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The Paleo Diet

The Paleo Diet

19 February 2015
Tags:  Health

For almost as long as people have been eating, they’ve been imposing rules about what can and can’t be consumed. From half-hearted vegetarianism (flexitarianism) to eating unroasted green coffee beans, there were more weird and wonderful diets talked about last year than you could shake a set of scales at.  One of which is the Paleo Diet. But what exactly is it?

 

The Paleo Diet is an effort to eat like we used to back in the day…WAY back in the day.  If a caveman couldn’t eat it, neither can you. 

 

The Paleo craze has become one of the most popular lifestyle trends around endorsed by celebrities, bloggers and many in the fitness world who have linked it with weight loss and health benefits. Last year it was the most Googled diet on the internet. From books to restaurants, a whole industry now exists around the Paleo lifestyle. And paleo eating is just the tip of the spear, so to speak.

 

There are passionate advocates for paleo fitness, which starts with tossing out your sneakers. There’s a paleo sleep contingent, which recommends blackout curtains, amber-tinted glasses, and getting rid of your mattress; and there are even signs of a paleo hygiene movement: coat yourself with bacteria and say goodbye to soap and shampoo.

 

It does seem there are several variations of this diet around, with some less rigid than others. Modern Paleo eating promotes a diet that mimics the hunter -gatherer style of our paleolithic ancestors.

 

Here is a general list:

  • Lean meat, game and organs such as liver and tongue are encouraged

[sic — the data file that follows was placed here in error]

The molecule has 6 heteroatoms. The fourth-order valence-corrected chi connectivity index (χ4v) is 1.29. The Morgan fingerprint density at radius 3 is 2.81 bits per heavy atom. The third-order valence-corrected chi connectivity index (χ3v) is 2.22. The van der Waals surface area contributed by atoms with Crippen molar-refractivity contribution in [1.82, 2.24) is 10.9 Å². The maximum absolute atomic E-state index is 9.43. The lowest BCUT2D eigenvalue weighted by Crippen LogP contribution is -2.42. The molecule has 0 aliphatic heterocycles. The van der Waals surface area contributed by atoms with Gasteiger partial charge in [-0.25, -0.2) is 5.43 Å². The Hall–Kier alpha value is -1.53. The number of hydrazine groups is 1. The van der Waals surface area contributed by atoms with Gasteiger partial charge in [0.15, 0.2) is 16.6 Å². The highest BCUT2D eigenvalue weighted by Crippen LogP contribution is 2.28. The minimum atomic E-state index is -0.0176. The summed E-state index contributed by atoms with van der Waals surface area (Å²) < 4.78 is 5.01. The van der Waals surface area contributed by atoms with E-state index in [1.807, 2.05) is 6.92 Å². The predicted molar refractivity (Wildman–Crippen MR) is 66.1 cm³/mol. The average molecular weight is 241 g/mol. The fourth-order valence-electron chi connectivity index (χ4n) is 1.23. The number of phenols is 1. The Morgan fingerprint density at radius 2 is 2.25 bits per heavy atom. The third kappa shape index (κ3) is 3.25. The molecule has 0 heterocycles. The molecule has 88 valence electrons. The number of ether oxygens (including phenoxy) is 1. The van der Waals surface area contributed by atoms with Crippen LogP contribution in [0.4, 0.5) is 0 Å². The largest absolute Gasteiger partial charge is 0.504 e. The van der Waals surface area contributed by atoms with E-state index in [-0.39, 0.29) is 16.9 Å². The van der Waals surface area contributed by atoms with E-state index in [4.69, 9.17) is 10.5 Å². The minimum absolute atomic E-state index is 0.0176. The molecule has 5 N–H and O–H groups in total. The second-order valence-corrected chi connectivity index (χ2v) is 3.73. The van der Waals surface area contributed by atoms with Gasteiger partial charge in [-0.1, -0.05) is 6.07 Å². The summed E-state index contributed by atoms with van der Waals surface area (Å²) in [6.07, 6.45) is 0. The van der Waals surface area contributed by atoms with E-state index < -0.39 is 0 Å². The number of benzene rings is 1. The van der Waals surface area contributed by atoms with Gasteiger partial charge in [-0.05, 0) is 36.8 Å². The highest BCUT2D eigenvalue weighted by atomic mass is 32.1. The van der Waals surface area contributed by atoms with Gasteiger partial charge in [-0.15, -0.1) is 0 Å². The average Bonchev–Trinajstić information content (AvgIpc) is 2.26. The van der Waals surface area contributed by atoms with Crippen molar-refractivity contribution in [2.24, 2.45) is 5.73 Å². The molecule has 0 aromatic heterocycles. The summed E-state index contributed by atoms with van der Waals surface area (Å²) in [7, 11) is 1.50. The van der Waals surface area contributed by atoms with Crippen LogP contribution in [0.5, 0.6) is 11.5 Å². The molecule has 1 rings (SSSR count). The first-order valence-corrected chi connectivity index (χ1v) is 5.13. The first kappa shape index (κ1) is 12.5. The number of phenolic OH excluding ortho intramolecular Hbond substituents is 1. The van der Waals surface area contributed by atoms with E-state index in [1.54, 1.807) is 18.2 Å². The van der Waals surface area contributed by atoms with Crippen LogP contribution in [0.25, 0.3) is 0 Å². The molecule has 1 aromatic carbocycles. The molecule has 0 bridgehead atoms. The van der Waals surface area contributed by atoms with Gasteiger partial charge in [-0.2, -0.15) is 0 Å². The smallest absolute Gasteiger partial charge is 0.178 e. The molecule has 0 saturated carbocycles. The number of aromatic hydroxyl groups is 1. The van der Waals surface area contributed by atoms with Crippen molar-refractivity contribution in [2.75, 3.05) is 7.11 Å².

• Eggs (some diets recommend at least six a week)
  • Fruit (but not in vast quantities)
  • Vegetables (although some don't encourage potatoes)
  • Nuts and seeds (in moderation)
  • Seafood and shellfish (all types)
  • Olive, coconut, avocado, walnut, flaxseed and canola oil in moderation

 

The list of foods that are not paleo, meanwhile, is a great deal longer; it includes cereal grains like wheat, corn, and rice; ancient grains like amaranth and quinoa; legumes, dairy products, most vegetable oils, sugar, and anything that contains corn syrup or artificial colouring or flavourings or preservatives, which is to say, just about everything a contemporary Australian consumes.

 

Many dieticians and nutritionists applaud the low content of processed foods, sugar and salt advocated in Paleo diets but question the exclusion of entire food groups like wholegrains and legumes when a wealth of evidence confirms their health value.

 

Because we love living well, at La Zuppa we recommend you seek expert nutrition advice from an accredited practising dietitian before starting any diet, and like the following advice from Nutrition Australia:

 

Remember, diet is only one lifestyle factor to consider with regard to optimal health outcome. Physical activity is equally important. The recommended lifestyle for optimal health and wellness includes a diet based on a wide variety of nutritious foods (with the greatest emphasis on foods of plant origin), and at least 30 minutes of moderately vigorous activity per day.